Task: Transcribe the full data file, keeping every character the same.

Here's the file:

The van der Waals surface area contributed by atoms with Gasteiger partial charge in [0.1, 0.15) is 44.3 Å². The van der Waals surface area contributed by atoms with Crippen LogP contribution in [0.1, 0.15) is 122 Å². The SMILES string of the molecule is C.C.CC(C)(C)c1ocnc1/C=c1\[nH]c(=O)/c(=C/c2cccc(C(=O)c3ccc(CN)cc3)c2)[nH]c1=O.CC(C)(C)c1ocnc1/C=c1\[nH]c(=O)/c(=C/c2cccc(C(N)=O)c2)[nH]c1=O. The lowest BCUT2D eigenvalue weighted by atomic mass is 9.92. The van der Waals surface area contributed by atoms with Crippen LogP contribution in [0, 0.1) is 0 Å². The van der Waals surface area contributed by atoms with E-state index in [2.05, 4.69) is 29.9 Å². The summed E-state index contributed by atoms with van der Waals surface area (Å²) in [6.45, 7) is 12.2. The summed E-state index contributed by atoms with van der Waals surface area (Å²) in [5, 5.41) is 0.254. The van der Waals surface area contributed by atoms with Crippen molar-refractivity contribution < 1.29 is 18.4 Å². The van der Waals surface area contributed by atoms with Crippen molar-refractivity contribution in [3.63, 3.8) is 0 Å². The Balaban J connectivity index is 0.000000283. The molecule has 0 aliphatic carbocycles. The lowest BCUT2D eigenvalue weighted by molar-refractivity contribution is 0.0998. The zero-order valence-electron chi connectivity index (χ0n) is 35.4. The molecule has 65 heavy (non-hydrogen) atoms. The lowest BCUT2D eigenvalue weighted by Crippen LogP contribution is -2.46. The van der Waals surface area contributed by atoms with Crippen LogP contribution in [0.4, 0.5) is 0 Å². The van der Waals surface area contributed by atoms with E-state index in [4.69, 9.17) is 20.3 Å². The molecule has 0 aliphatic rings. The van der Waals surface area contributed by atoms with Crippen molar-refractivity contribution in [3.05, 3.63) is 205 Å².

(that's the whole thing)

The van der Waals surface area contributed by atoms with Gasteiger partial charge in [0.1, 0.15) is 44.3 Å². The van der Waals surface area contributed by atoms with Crippen LogP contribution in [0.1, 0.15) is 122 Å². The SMILES string of the molecule is C.C.CC(C)(C)c1ocnc1/C=c1\[nH]c(=O)/c(=C/c2cccc(C(=O)c3ccc(CN)cc3)c2)[nH]c1=O.CC(C)(C)c1ocnc1/C=c1\[nH]c(=O)/c(=C/c2cccc(C(N)=O)c2)[nH]c1=O. The lowest BCUT2D eigenvalue weighted by atomic mass is 9.92. The van der Waals surface area contributed by atoms with Crippen LogP contribution in [0, 0.1) is 0 Å². The van der Waals surface area contributed by atoms with E-state index in [2.05, 4.69) is 29.9 Å². The summed E-state index contributed by atoms with van der Waals surface area (Å²) in [6.45, 7) is 12.2. The summed E-state index contributed by atoms with van der Waals surface area (Å²) in [5, 5.41) is 0.254. The van der Waals surface area contributed by atoms with Crippen molar-refractivity contribution < 1.29 is 18.4 Å². The van der Waals surface area contributed by atoms with Crippen molar-refractivity contribution in [3.63, 3.8) is 0 Å². The Balaban J connectivity index is 0.000000283. The molecule has 0 aliphatic carbocycles. The lowest BCUT2D eigenvalue weighted by molar-refractivity contribution is 0.0998. The zero-order valence-electron chi connectivity index (χ0n) is 35.4. The molecule has 65 heavy (non-hydrogen) atoms. The lowest BCUT2D eigenvalue weighted by Crippen LogP contribution is -2.46. The van der Waals surface area contributed by atoms with Crippen LogP contribution in [0.4, 0.5) is 0 Å². The van der Waals surface area contributed by atoms with E-state index in [4.69, 9.17) is 20.3 Å². The molecule has 0 aliphatic rings. The van der Waals surface area contributed by atoms with Crippen molar-refractivity contribution in [3.05, 3.63) is 205 Å².